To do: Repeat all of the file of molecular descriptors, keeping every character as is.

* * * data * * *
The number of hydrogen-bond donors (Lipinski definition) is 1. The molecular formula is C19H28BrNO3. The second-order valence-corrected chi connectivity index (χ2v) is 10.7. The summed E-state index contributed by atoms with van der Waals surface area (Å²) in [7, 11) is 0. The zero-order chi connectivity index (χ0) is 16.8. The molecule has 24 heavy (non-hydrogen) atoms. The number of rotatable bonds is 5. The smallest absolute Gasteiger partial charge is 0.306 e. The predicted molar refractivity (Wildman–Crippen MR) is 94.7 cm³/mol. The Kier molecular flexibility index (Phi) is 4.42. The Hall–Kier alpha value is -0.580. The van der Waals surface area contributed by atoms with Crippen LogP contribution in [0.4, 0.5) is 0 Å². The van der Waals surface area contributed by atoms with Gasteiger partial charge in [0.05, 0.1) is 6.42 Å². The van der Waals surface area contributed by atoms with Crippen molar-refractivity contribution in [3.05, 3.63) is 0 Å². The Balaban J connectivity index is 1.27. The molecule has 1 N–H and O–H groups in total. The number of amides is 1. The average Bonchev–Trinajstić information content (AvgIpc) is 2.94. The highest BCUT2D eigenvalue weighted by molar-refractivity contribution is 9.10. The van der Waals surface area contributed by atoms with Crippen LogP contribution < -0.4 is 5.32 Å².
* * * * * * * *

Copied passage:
The number of hydrogen-bond donors (Lipinski definition) is 1. The molecular formula is C19H28BrNO3. The second-order valence-corrected chi connectivity index (χ2v) is 10.7. The summed E-state index contributed by atoms with van der Waals surface area (Å²) in [7, 11) is 0. The zero-order chi connectivity index (χ0) is 16.8. The molecule has 24 heavy (non-hydrogen) atoms. The number of rotatable bonds is 5. The smallest absolute Gasteiger partial charge is 0.306 e. The predicted molar refractivity (Wildman–Crippen MR) is 94.7 cm³/mol. The Kier molecular flexibility index (Phi) is 4.42. The Hall–Kier alpha value is -0.580. The van der Waals surface area contributed by atoms with Crippen LogP contribution in [0.4, 0.5) is 0 Å². The van der Waals surface area contributed by atoms with Gasteiger partial charge in [0.05, 0.1) is 6.42 Å². The van der Waals surface area contributed by atoms with Crippen molar-refractivity contribution in [3.05, 3.63) is 0 Å². The Balaban J connectivity index is 1.27. The molecule has 1 N–H and O–H groups in total. The number of amides is 1. The average Bonchev–Trinajstić information content (AvgIpc) is 2.94. The highest BCUT2D eigenvalue weighted by molar-refractivity contribution is 9.10. The van der Waals surface area contributed by atoms with Crippen LogP contribution < -0.4 is 5.32 Å².